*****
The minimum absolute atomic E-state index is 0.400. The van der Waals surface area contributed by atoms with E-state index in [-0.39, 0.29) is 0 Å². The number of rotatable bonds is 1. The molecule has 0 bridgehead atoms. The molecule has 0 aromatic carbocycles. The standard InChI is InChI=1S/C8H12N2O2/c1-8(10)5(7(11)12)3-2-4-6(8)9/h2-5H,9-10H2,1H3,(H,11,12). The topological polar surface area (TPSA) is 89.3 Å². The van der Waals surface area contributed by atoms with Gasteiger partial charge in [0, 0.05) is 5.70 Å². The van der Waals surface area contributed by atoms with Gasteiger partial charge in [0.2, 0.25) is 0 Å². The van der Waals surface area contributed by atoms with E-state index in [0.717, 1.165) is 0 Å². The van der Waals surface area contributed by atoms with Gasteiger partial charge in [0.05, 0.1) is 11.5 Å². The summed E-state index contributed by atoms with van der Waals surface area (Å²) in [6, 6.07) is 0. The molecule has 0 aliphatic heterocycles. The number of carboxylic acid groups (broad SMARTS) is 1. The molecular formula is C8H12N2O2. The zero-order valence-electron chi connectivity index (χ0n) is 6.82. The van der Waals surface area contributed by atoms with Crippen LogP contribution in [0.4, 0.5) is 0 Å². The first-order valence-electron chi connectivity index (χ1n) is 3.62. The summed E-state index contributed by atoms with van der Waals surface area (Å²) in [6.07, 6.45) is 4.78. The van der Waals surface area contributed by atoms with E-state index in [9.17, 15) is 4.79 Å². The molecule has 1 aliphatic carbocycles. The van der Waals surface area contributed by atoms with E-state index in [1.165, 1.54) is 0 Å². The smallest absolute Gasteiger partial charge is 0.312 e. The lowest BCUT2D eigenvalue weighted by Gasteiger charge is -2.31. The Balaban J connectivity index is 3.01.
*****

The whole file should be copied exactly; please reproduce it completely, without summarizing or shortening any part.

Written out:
The minimum absolute atomic E-state index is 0.400. The van der Waals surface area contributed by atoms with E-state index in [-0.39, 0.29) is 0 Å². The number of rotatable bonds is 1. The molecule has 0 bridgehead atoms. The molecule has 0 aromatic carbocycles. The standard InChI is InChI=1S/C8H12N2O2/c1-8(10)5(7(11)12)3-2-4-6(8)9/h2-5H,9-10H2,1H3,(H,11,12). The topological polar surface area (TPSA) is 89.3 Å². The van der Waals surface area contributed by atoms with Gasteiger partial charge in [0, 0.05) is 5.70 Å². The van der Waals surface area contributed by atoms with Gasteiger partial charge in [0.2, 0.25) is 0 Å². The van der Waals surface area contributed by atoms with E-state index in [0.717, 1.165) is 0 Å². The van der Waals surface area contributed by atoms with Gasteiger partial charge in [0.05, 0.1) is 11.5 Å². The summed E-state index contributed by atoms with van der Waals surface area (Å²) in [6, 6.07) is 0. The molecule has 0 aliphatic heterocycles. The number of carboxylic acid groups (broad SMARTS) is 1. The molecular formula is C8H12N2O2. The zero-order valence-electron chi connectivity index (χ0n) is 6.82. The van der Waals surface area contributed by atoms with Crippen LogP contribution in [0.4, 0.5) is 0 Å². The first-order valence-electron chi connectivity index (χ1n) is 3.62. The summed E-state index contributed by atoms with van der Waals surface area (Å²) in [6.07, 6.45) is 4.78. The van der Waals surface area contributed by atoms with E-state index in [9.17, 15) is 4.79 Å². The molecule has 1 aliphatic carbocycles. The van der Waals surface area contributed by atoms with E-state index in [1.165, 1.54) is 0 Å². The smallest absolute Gasteiger partial charge is 0.312 e. The lowest BCUT2D eigenvalue weighted by Gasteiger charge is -2.31. The Balaban J connectivity index is 3.01.